“” Luis Cruz, 46, sought pre-trial release in Springfield, Massachusetts, in June “” even though he had been charged with heroin distribution and even though his rap sheet, counting his record in Florida, was 52 pages long. His court-appointed lawyer, Anna Levine, was not deterred, arguing that bail was not necessary to assure that her client would appear for trial because none of the 52 pages, she said, contained an arrest for failure to appear. Said Levine, earnestly, “It’s a 52-page record for showing up.”
“” “(J)ust one of those spur-of-the-moment crazy things,” explained John Paul Jones Jr., in May after he had intentionally driven his pickup truck through his living room in Senoia, Georgia. He told a reporter that he had been on the phone with his wife and gotten angry, and “one thing led to another.” Fortunately, Jones is a contractor, and has been out of work for a while and thus figures he can keep busy fixing his mess. The house “needed some work,” he said, “needed air conditioning.” Jones said the truck fared well, with just a few scratches.
Teachers Just Wanna Have Fun: Some parents of Encinal High School students, in Alameda, California, demanded an investigation in June after learning from a counselor at an after-school program that students had been “assigned” the extracredit project of rummaging through their parents’ bedrooms looking for sex toys (and bringing in a “selfie” holding one). Administrators told parents that the “assignment” was not a requirement of the course but could not ascertain how many students actually presented show-andtells to the class.
Fetishes on Parade
Cirilo Castillo Jr., 45, was arrested in February in Edinburg, Texas, but a charge was not filed until June, apparently because prosecutors were awaiting Castillo’s recovery from a broken leg. He had been found in a barn after trying to have sex with a horse “” three years after having been convicted of a similar crime (and warned, at that time, to stay away from the Edinburg farm). The broken leg happened, prosecutors said, because in the February incident, the horse kicked him.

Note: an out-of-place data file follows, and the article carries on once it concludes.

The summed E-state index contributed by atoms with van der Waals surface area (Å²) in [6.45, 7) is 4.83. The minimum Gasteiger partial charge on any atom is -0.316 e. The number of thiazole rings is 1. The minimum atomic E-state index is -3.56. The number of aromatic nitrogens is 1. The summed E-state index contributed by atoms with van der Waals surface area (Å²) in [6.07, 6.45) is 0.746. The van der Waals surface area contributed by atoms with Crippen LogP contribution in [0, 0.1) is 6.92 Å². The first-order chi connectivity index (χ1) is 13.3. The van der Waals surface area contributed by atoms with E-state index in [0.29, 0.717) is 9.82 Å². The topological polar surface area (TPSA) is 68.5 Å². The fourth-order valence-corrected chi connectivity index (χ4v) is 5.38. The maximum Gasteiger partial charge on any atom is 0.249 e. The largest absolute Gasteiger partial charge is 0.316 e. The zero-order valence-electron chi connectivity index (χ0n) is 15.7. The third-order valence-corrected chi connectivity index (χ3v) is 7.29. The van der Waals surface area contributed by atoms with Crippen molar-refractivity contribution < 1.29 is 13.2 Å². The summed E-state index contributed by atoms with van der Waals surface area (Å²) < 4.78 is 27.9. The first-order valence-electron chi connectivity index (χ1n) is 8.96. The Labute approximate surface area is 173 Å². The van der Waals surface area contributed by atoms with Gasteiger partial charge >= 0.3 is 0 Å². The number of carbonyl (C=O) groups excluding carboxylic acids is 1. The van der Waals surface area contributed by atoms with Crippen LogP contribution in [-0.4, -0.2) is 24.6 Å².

Least Competent Criminals
Not Ready for Prime Time: (1) Nashville, Tennessee, police arrested Mashara Mefford in June and charged her with breaking into one of their marked cruisers. She was discovered by an officer after she had locked herself inside and could not figure out how the locks worked. (2) Dene Temple and Stephen Fidler pleaded guilty and were sentenced in June for burglarizing the Sichuan Garden Chinese restaurant in Brighton, England. Police, called to the restaurant, caught the men attempting to hide inside the walk-in freezer. There was “no doubt,” said a supervising officer, that the men would have frozen to death if not for being spotted by police.
A News OfThe Weird Classic (July 2011)
Blow Against the Empire: Bank of America (BA) had the tables turned in June (2011) after the company wrongfully harassed an alleged mortgage scofflaw in Naples, Florida. BA had attempted to foreclose on homeowners Warren and Maureen Nyerges even though the couple had bought their house with cash “” paid directly to BA. It took BA a year and a half to understand its mistake “” that is, until the Nyergeses sued and won a judgment for expenses of $2,534, which BA contemptuously ignored. The Nyerges obtained a seizure order, and two sheriff’s deputies, with a moving truck, arrived at the local BA branch on June 3 (2011) to load $2,534 worth of furniture and computers from the bank’s offices and lobby. After an hour on the phone with higher-ups, the local BA manager wrote a check for $2,534.
Thanks This Week to Gerald Sacks, Kathryn Wood, and William Parker, and to the News of the Weird Board of Editorial Advisors. !
‘© 2015 Chuck Shepherd. Universal Press Syndicate.